One thing an HTML email developer has limited control over is how the source code they’ve written will be displayed across a wide variety of email clients on an even wider range of devices. It is inevitable that sometimes one element or another will be a pixel off, be spaced inconsistently, or even break entirely if it’s being viewed on a platform with a lot of quirks. We can alleviate a lot of this with specialized code optimizations specific to individual platforms, but sometimes fixing something that looks incredibly minor could take a significant amount of time due to the finicky nature of some email clients and devices. If we know ahead of time what level of precision we are targeting and which platforms to optimize for, we can avoid roadblocks during development and create a design with the intended platforms in mind.
Will the content (e.g., images and text) require edits throughout the process?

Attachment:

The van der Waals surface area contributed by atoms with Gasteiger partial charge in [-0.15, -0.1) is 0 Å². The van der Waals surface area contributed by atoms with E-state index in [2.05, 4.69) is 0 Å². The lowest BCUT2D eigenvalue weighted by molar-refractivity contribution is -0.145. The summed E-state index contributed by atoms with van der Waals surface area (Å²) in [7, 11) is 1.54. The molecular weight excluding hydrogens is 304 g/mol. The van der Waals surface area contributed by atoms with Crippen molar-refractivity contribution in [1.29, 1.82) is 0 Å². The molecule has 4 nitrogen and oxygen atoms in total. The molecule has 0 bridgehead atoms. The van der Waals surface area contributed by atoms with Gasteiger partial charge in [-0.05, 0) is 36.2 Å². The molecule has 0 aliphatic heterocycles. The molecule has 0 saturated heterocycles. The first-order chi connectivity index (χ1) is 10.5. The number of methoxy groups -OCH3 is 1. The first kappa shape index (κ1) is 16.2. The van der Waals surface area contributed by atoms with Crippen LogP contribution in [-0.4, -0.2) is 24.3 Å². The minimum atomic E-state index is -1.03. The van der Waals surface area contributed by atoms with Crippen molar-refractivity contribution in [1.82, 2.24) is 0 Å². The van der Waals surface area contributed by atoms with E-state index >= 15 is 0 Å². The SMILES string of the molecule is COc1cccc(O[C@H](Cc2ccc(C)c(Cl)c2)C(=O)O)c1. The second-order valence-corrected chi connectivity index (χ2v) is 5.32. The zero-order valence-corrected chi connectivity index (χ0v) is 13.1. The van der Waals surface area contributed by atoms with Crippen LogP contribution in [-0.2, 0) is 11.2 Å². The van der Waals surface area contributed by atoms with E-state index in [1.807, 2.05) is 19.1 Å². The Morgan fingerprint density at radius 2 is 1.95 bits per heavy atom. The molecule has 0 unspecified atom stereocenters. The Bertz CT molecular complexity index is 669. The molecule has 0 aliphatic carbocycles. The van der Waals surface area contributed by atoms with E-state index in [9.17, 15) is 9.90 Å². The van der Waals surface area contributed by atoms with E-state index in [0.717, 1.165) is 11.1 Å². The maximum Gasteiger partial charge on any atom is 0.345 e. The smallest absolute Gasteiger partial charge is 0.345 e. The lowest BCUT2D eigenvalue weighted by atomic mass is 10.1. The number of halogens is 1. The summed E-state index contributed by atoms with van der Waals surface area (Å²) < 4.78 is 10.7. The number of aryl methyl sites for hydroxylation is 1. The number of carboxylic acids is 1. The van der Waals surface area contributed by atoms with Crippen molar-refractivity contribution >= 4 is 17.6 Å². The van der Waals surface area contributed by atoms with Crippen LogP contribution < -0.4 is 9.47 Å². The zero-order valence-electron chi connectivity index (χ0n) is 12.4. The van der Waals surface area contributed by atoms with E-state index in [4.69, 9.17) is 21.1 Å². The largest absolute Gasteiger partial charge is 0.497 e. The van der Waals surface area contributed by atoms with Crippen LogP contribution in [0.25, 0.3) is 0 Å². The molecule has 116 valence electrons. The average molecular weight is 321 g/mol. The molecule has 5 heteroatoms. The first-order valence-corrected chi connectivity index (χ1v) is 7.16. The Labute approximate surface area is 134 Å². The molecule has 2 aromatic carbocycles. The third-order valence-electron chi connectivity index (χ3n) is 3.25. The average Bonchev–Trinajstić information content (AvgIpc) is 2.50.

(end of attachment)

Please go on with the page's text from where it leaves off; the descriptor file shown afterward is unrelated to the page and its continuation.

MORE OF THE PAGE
We often find that clients require edits to the copy, images, links, and so on during the development process. We always try to accommodate these requests, but being mindful of how the edits are communicated to us can make a big difference in our ability to stay within scope, time frame, and budget. For example, if many small details in a paragraph of text (e.g., capitalization, abbreviations, links, etc…) are required, it’s best to send us a list with as many changes as possible at once to keep the number of revisions and time spent on additional testing to a minimum. In general, changes to the structure and layout are difficult and should be decided as early as possible, whereas small edits to text or swapping out placeholder images for real ones are simple. It’s much quicker to do many small changes in one revision than it is to implement them one at a time.
Am I Using an Email Marketing Service Like MailChimp or Constant Contact?